S Is Robert E. Lee Overrated as a General?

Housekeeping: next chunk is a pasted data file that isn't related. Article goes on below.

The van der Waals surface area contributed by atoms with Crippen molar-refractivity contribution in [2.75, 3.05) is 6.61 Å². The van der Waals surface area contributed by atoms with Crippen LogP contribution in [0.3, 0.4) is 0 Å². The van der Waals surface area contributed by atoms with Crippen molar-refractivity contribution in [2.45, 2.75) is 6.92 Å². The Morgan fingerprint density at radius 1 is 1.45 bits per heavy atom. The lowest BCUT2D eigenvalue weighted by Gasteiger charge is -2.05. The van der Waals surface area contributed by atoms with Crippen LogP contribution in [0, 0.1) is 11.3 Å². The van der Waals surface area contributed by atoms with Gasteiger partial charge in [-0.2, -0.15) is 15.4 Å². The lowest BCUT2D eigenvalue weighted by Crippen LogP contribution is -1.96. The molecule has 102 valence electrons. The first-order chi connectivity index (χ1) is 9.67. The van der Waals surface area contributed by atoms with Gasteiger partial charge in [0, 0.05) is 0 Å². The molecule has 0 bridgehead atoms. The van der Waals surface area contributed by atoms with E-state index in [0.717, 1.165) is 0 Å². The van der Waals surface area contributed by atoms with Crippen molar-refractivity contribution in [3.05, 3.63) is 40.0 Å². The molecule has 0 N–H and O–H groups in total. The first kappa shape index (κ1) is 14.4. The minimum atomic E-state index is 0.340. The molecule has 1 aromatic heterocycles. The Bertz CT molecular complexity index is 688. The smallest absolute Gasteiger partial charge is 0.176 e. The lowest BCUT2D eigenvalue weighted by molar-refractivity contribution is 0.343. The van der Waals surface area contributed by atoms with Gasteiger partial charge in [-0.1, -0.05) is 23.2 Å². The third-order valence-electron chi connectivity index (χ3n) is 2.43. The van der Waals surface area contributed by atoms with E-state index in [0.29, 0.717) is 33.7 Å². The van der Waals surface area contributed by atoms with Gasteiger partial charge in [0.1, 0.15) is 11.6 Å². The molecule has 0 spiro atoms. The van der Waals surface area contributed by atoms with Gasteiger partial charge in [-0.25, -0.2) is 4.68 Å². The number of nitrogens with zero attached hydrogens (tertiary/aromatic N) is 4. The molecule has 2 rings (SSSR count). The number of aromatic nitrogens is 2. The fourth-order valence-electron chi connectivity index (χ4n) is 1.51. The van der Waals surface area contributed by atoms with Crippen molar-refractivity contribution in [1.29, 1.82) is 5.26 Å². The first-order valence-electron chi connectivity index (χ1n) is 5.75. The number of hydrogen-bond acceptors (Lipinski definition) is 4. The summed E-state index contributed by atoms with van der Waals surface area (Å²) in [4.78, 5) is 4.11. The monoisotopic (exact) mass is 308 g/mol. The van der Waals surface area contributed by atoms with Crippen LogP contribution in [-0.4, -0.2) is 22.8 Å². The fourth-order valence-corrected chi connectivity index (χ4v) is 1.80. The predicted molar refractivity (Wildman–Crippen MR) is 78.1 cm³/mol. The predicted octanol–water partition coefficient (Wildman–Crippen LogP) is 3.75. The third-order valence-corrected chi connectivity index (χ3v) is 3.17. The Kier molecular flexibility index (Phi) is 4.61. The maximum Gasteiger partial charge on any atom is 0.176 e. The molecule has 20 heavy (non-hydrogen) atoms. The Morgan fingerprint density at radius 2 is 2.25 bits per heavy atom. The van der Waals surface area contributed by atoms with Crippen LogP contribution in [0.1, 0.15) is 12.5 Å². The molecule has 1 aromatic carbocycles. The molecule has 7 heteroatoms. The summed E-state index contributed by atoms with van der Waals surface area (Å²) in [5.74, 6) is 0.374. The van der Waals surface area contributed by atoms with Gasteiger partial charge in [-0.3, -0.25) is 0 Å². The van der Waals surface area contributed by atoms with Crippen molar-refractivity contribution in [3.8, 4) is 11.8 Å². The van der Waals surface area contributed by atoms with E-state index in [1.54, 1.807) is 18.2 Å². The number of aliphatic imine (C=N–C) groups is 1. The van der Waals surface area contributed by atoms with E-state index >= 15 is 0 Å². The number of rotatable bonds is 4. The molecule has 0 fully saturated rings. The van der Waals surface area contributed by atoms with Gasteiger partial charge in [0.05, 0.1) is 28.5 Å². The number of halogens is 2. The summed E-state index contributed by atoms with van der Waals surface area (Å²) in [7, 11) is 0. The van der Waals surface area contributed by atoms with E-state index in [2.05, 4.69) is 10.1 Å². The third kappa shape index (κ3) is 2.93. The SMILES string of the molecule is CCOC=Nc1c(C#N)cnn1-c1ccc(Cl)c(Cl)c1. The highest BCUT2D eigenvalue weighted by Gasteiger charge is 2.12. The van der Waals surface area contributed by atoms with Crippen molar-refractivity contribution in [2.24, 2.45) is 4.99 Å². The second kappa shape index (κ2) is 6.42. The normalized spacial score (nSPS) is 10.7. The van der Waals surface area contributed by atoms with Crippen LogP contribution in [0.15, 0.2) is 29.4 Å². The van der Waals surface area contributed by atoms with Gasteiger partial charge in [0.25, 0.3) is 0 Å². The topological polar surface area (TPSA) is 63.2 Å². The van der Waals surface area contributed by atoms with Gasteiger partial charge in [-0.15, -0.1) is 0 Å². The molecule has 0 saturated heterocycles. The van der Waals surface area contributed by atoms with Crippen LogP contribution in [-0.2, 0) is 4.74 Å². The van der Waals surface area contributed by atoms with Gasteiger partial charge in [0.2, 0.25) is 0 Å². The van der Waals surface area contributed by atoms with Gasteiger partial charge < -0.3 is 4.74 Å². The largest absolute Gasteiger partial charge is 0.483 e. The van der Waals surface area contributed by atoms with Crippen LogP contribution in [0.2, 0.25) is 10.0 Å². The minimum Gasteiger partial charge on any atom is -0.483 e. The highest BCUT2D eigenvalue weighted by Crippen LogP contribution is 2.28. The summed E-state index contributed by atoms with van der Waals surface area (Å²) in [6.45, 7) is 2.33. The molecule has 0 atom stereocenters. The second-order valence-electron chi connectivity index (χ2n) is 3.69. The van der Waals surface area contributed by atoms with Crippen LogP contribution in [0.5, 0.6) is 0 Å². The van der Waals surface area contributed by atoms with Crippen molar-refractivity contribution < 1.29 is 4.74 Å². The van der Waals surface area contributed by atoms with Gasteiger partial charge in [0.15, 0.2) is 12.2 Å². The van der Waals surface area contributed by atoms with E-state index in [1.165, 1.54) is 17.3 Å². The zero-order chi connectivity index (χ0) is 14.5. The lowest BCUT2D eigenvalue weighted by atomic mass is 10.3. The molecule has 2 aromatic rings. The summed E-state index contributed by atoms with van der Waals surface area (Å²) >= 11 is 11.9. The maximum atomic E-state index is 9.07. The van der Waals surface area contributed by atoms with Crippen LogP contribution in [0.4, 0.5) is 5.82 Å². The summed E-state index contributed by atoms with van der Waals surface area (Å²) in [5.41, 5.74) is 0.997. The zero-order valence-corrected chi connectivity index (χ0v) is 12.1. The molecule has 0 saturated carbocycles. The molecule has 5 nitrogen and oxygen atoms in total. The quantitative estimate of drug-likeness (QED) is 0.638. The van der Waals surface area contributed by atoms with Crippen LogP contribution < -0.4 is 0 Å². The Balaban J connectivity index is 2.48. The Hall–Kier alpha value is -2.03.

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"Is Robert E. Lee Overrated as a General?" Over the years many historians have argued over what led to the surrender of the South in the Civil War. Some say they are external factors, while others state internal factors that were the cause of the South loosing. Of all the important figures during the war, General Robert E. Lee seems to stand out from all the rest, even those important Generals in the North as the one individual people identify with. In fact, no Civil War figure is more difficult to comprehend than General Lee. A product of the Virginia aristocracy, Lee ranked second in his class at West Point and distinguished himself as an army engineer, bridge builder, and scout during the Mexican War (p. 327). Even considering this, Attorney Alan Nolan believes that Lee was overrated as a General. According to History Professor Gary W. Gallagher, he believes Lee was a revered figure whose efforts made a huge impact in the Civil War. Attorney Nolan offers a different view of General Lee and his accomplishments and undoing’s on the battlefield. I believe it was clear from the start that the South did not have the manpower or the resources to make the battle equally weighted on both sides. General Lee believed he could win the battle if they could pursue a strategic offensive against the North. However it became clear to him that the “superior numbers of the enemy” was a big concern. If he was a great leader why fight a battle you know you can’t win and lose so many lives, especially since Lee knew he would be eventually defeated. The situation at Appomattox was surely grim, but as has been noted, Lee had viewed the South’s situation in the same grim terms for anywhere from twenty to five months prior to 9 April 1865 (p. 332). Finally, Nolan concludes that the facts of the war cast serious doubt that Lee’s command efforts are really
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